In real life, the efficiency metric is speed; in software development, it is also speed – the speed of shipping new features. This metric depends on many factors, many of which are not related to how we write our code. From the code perspective, the main factor is maintainability – how easy it is to add new features and introduce changes to the existing ones (including fixing bugs).

Applying software design patterns and extracting abstraction layers are the two main tools to keep maintainability high. Does it mean the more abstractions we have the more maintainable our code is?

Surely not. No one builds a car assembly line consisting of thousands of workstations by the number of individual nuts and screws, right? So, should we software engineers avoid introducing new abstractions just for the sake of introducing new abstractions? Of course not!

Overengineering is not a made-up problem; it does exist. Adding a new abstraction should be evaluated. We will learn some techniques when we start discussing particular abstraction layers later in this book. Now, let’s move on to Rails and see what the framework offers us out of the box in terms of abstraction layers.

A basic Rails application comes with just three abstractions – controllers, models, and views. (You are invited to decide whether they fit our definition of good or not by yourself.) Such a small number allows us to start building things faster and focus on a product, instead of spending time to please the framework (as it would be if had a dozen different layers). This is the Rails way.

In this book, we will learn how to extend the Rails way – how to gradually introduce new abstraction layers without losing the focus on product development. First, we need to learn more about the Rails way itself. Let’s take a look at some of the components that make up this approach with regard to web requests.

Rack

The component responsible for HTTP-to-Ruby (and vice versa) translation is called Rack (https://github.com/rack/rack). More precisely, it’s an interface describing two fundamental abstractions – request and response.

Rack is the contract between a web server (for example, Puma or Unicorn) and a Ruby application. It can be described using the following source:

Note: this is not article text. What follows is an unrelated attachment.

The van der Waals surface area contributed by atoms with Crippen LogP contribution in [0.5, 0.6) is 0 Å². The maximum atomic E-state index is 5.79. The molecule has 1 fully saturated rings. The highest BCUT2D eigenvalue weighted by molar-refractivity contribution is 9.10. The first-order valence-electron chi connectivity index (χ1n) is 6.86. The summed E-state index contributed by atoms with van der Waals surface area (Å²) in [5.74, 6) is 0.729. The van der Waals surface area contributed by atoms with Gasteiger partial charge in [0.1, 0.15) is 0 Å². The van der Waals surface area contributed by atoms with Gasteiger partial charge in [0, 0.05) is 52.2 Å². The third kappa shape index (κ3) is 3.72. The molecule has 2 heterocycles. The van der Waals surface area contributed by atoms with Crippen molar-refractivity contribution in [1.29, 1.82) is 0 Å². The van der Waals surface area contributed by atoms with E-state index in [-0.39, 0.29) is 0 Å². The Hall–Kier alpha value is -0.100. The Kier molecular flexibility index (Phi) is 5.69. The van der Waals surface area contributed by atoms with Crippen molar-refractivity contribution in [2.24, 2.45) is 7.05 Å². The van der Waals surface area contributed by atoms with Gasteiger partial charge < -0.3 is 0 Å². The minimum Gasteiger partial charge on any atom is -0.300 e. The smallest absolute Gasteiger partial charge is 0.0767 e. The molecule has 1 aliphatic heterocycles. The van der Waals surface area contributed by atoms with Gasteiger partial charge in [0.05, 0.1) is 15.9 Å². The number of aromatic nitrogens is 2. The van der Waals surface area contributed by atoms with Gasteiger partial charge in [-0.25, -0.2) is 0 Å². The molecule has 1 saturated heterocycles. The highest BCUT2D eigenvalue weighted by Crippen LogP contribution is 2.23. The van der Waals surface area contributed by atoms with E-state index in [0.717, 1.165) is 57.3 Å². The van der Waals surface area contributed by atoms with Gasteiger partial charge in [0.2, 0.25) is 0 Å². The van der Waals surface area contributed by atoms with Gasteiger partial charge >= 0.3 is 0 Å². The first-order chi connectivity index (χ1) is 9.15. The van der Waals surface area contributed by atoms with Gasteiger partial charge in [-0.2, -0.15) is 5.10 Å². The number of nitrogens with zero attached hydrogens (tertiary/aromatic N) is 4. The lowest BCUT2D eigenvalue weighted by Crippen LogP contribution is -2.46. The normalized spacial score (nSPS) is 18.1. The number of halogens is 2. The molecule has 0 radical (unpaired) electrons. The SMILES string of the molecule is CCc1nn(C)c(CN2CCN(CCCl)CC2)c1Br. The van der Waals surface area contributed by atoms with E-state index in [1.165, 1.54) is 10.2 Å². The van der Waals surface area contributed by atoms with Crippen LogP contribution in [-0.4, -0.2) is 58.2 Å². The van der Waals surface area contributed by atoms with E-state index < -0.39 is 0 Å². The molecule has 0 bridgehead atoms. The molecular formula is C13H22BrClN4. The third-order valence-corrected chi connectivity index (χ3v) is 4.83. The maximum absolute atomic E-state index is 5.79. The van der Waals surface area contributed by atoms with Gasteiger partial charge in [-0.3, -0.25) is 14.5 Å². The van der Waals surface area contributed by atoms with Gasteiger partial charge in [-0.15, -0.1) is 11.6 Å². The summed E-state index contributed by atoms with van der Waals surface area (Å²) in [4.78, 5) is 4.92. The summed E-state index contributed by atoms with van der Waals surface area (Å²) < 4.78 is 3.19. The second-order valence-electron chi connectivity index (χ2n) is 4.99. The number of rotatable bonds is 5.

request_env = { "HTTP_HOST" => "www.example.com", …}
response = application.call(request_env)
status, headers, body_iterator = *response

Let’s examine each line of the preceding code:

  • The first one defines an HTTP request represented as a Hash. This Hash is called the request environment and contains HTTP headers and Rack-specific fields (such as rack.input to access the request body). This API and naming convention came from the old days of CGI web servers, which passed request data via environment variables.

Common Gateway Interface

Common Gateway Interface (CGI) is the first attempt to standardize the communication interface between web servers and applications. A CGI-compliant program must read request headers from env variables and the request body from STDIN and write the response to STDOUT. A CGI web server runs a new instance of the program for every request – an unaffordable luxury for today’s Rails applications. The FastCGI (https://fastcgi-archives.github.io/) protocol was developed to resolve this situation.

  • The second line calls a Rack-compatible application, which is anything that responds to #call. That’s the only required method.
  • The final line describes the structure of the return value. It is an array, consisting of three elements – a status code (integer), HTTP response headers (Hash), and an enumerable body (that is, anything that responds to #each and yields string values). Why is body not just a string? Using enumerables allows us to implement streaming responses, which could help us reduce memory allocation.

The simplest possible Rack application is just a Lambda returning a predefined response tuple. You can run it using the rackup command like this (note that the rackup gem must be installed):

$ rackup -s webrick --builder 'run ->(env) { [200, {}, ["Hello, Rack!"]] }'
[2022-07-25 11:15:44] INFO  WEBrick 1.7.0
[2022-07-25 11:15:44] INFO  WEBrick::HTTPServer#start: pid=85016 port=9292

Try to open a browser at http://localhost:9292 – you will see "Hello, Rack!" on a blank screen.

Rails on Rack

Where is the Rack’s #call method in a Rails application? Look at the config.ru file at the root of your Rails project. It’s a Rack configuration file, which describes how to run a Rack-compatible application (.ru stands for rack-up). You will see something like this: